An Oakland man was sentenced today to 15 years to life in state prison for stabbing to death another man because of a misunderstanding about a bag of cans at a recycling center.Willie Clyde Harris, 59, murdered 57-year-old Sylvester Green on Aug. 31, 2007, because he thought Green had stole his bag of cans at Aaron Metals Co. at 750 150th Ave. in Oakland and was keeping the money for himself, prosecutor Shara Beltramo said.That wasn’t the case, but Green was unable to explain what had happened because a stroke he had suffered years earlier prevented him from speaking, Beltramo said.Green’s inability to speak cost him his life, the prosecutor said.Harris pleaded guilty to second-degree murder on March 11. The 15-year term he received today from Alameda County Superior Court Judge Joan Cartwright is the standard sentence for second-degree murder.Harris’s lawyer, Al Thews, declined to comment on the case.Green and Harris both made money by collecting cans and selling them at Aaron Metals, which is located near the home on Nevada Street where Green lived with family members, Beltramo said.The two men knew each other and on the morning of Aug. 31, 2007, Harris asked Green to cash in Harris’s large bag of cans because he didn’t have his ID card that day, according to the prosecutor.But Green also didn’t have his ID card and was only able to get cash for his smaller bag of cans, Beltramo said.Harris thought Green was keeping the money due to Harris to himself and followed Green as he walked home, she said.”The defendant (Harris) thought he was being taken and the victim (Green) couldn’t speak,” Beltramo said.Green tried to walk away from Harris but Harris kept following him and eventually stabbed him, the prosecutor said.Green was able to make it to his home but he was bleeding from his stab wounds and was taken to Highland Hospital in Oakland, where he died a short time later, Beltramo said.Harris eventually went back to the recycling center and found his bag of cans and belatedly realized that Green hadn’t cheated him, she said. Harris should have known that Green couldn’t speak because they knew each other and he had served as a pallbearer at the funeral of Green’s brother, Beltramo said.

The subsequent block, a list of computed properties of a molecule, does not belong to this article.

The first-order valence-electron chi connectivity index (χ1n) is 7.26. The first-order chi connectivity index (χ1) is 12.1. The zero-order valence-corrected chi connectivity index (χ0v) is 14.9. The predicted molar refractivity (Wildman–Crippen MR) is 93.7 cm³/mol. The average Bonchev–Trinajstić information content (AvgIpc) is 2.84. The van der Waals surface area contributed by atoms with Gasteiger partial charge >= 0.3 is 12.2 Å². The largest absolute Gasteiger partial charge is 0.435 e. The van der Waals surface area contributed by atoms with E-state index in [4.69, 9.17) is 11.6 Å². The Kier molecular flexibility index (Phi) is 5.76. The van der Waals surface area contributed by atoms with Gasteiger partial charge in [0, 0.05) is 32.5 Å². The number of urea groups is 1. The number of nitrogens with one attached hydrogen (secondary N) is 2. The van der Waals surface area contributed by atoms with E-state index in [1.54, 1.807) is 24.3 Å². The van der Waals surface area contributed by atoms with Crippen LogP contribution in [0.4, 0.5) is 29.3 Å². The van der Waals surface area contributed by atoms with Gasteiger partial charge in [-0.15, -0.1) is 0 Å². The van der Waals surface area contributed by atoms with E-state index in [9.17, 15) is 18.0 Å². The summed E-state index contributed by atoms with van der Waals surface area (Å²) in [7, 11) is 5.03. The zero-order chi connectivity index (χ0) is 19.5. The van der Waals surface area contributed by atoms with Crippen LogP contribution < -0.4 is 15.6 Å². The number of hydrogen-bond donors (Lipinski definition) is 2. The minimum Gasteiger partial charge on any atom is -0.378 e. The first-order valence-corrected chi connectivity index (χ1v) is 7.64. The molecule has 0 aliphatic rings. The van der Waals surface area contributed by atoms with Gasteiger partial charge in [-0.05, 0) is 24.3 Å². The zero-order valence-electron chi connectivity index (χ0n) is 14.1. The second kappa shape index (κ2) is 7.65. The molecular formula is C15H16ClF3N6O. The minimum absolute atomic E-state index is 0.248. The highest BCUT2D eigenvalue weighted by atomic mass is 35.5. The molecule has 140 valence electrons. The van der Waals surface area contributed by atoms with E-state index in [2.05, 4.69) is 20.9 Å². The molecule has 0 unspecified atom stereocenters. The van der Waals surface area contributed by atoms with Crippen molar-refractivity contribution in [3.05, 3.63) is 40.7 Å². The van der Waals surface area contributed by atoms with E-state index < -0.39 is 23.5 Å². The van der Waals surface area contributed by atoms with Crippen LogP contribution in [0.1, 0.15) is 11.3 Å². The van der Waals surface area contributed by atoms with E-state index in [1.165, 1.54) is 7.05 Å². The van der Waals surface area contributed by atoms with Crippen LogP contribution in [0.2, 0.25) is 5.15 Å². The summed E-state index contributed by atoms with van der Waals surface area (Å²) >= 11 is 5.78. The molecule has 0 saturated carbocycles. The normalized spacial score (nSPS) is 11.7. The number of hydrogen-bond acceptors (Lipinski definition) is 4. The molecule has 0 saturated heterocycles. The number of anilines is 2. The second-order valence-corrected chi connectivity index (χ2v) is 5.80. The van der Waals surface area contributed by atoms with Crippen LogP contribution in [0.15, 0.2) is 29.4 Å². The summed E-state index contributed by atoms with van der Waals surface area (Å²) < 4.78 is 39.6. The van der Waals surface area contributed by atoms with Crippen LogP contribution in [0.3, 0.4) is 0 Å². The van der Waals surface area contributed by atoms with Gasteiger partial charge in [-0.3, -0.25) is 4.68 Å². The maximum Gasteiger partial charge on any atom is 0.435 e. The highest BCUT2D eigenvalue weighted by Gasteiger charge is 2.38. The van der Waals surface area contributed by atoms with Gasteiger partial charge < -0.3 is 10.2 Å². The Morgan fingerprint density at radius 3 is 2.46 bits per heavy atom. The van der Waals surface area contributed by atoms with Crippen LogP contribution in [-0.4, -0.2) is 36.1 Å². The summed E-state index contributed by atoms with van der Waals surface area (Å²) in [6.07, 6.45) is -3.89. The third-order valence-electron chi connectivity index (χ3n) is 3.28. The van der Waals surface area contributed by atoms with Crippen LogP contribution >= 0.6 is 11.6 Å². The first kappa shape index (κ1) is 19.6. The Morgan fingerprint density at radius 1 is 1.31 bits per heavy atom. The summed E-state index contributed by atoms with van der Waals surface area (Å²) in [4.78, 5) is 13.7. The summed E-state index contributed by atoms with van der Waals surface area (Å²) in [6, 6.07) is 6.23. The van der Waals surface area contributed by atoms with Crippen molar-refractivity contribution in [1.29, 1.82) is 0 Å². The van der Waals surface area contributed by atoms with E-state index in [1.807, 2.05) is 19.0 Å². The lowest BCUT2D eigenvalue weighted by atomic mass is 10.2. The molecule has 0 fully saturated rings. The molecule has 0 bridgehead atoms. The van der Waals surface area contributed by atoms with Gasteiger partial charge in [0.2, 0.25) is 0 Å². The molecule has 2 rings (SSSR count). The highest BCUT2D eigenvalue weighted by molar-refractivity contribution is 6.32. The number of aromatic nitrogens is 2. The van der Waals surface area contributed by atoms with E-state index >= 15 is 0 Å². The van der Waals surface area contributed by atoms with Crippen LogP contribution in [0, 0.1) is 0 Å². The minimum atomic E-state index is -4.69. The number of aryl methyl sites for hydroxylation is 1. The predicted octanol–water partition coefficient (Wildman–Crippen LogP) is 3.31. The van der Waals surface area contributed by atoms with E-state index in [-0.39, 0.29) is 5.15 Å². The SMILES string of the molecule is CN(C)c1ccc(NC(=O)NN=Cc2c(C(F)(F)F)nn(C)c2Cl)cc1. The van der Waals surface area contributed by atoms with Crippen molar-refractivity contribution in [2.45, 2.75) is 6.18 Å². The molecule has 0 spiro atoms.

Harris apparently needed all the money he could get because he was out of work, she said.Green worked as a telemarketer before he suffered his stroke, according to Beltramo.Harris had second thoughts about his guilty plea before he was sentenced today but Cartwright ruled there was no legal justification to allow him to renege on his plea agreement, Beltramo said.
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